I read books like that too, but you have to ignore any predictions they make because of huge holes like this.

              But.. but.. I guess there's a variation on Fermi's Paradox. So if travelling to the past were possible, someone would already have done it. Unless there were time cops, who'd prevent tampering with causality. I suspect Joanna Lumley of being one. Or someone may be transmitting tachyons with vital information to us so our future selves can save our present ones. Or it's proof of branching universes, and it's been done, yet we remain stubbornly in our original time line.

              Or it's been done. But our future selves decided to redefine both Imperial and Metric units as legacy values, set sail for where the Earth was, and missed.

              But OK, so FTL travel is something of a dream to get around the vastness of space. But to an extent, the idea that we couldn't exceed the speed of light is also SF.. albeit the 'S' is rather stacked against it. But who knows, some day, Elon may create the infinite improbability drive that just keeps accelerating.

              Either way, the stock markets get more interesting with commodity futures.. But there's also historical precedent for this, ie trade ships getting faster, then communications aiding price discovery. I think it'd still leave Earth in an interesting position. So assuming colonies become self-sufficient, they wouldn't need Earth, but Earth would need their resources.. But why trade? Or what to trade? I think that would leave a market for luxuries, so genuine Earth champagne, or the original Mona Lisa, but it's fun stuff to think about.

              1. tfb Silver badge
                Boffin

                Re: Past & Futures markets!

                Yes those stories – the ones with time police or branching universes or ... – those are the interesting ones, the ones which take the trouble to explain away why we can't just bargain FTL communication into sending information into our own past with technology we could, in principle, build now. The ones that just drop FTL travel in to make a better space opera without addressing the consequences can be fun to read but they are just space operas. I'm not against them – I've read many – I just think they're not plausible.

      2. JDX Gold badge

        Re: Venus and Mars

        Mars has atmosphere of sorts, that can be processed. It even has water. I don't think it can be compared to the moon really.

        1. Charlie Clark Silver badge

          Re: Venus and Mars

          Gravity is so low on Mars as to make the comparison reasonable: human life on Mars is nothing but a fantasy.

          1. amanfromMars 1 Silver badge

            Re: Venus and Mars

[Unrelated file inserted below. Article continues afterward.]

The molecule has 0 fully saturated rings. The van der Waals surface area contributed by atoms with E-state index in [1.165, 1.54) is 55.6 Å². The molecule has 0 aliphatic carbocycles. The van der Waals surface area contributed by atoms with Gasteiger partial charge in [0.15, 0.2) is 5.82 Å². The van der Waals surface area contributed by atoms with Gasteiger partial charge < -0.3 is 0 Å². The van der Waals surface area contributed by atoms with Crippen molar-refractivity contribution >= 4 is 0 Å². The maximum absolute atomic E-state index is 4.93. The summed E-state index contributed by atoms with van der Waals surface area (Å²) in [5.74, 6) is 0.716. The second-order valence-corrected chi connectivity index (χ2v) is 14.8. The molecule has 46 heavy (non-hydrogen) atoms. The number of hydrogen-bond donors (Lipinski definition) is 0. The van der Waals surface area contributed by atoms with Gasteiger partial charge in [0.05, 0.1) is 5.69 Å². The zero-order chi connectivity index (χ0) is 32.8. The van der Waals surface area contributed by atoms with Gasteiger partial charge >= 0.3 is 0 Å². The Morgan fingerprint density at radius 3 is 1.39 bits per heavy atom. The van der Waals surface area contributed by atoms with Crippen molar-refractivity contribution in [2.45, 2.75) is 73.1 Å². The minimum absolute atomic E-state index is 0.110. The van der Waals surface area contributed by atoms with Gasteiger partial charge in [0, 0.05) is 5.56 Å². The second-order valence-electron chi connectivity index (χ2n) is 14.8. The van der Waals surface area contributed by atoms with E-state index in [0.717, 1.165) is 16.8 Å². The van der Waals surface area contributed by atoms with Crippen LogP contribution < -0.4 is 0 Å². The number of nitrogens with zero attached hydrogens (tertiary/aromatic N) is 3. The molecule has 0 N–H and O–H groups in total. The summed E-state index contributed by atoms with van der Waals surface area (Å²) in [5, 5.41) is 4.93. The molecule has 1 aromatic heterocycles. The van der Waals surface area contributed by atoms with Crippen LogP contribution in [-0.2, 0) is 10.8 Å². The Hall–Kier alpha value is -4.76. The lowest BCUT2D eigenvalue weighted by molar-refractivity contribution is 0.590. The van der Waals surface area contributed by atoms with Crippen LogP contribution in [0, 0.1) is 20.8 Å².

How about, Charlie Clark, Martian Life on Earth ? What are the chances? Be honest now?

            Another fantasy for Fantastic Stealth?

          2. Anonymous Coward
            Anonymous Coward

            Re: Venus and Mars

            Gravity is so low on Mars as to make the comparison reasonable:

            38% of Earth, compared to the Moon's 16% ? Not that close.

            1. Charlie Clark Silver badge

              Re: Venus and Mars

              Not the same but comparable: low gravity is one of the reasons for little atmosphere, which does more than give us something to breathe: space is a hostile environment!

      3. eldel

        Re: Venus and Mars

        Neither Venus or Mars are 'habitable' you are correct. They both, however, lie in the habitable zone of our solar system. Which is, AIUI, defined as they get enough solar radiation to allow liquid water to exist on the planetary surface.

        Their human habitability shows just how little that 'habitable zone' designation means. It's a lower bound - nothing more.

    2. Doctor Syntax Silver badge

      Re: Nice science but...

      "rocky planet with the possibility of liquid water"

      Maybe add "has a magnetic field" to the list of requirements.

  4. Mage Silver badge
    Alien

    In theory

    Let's not repeat the European exploitation of Americas, or Arabs in Africa moving south. Ethically would it be right to settle without an invite?

    It's likely anywhere able to really support life would be teaming with life of its own. Likely the existing plants and animals would only be good for fats, sugars/carbohydrates and maybe protein. They'd likely lack suitable vitamins and amino acids. Even here not all plants or animals can sustain humans, you'd likely die just living on rabbit. Animals here also have differing needs of vitamins, amino acids and things that are toxic.

    However, as C.S. Lewis remarked, perhaps the interstellar distances are a quarantine system. We have no evidence that any sort of interstellar travel other than a mostly coasting Generation ship is possible. We need to sort out our own problems here instead of exporting people and their associated shortcomings.

    Interesting science.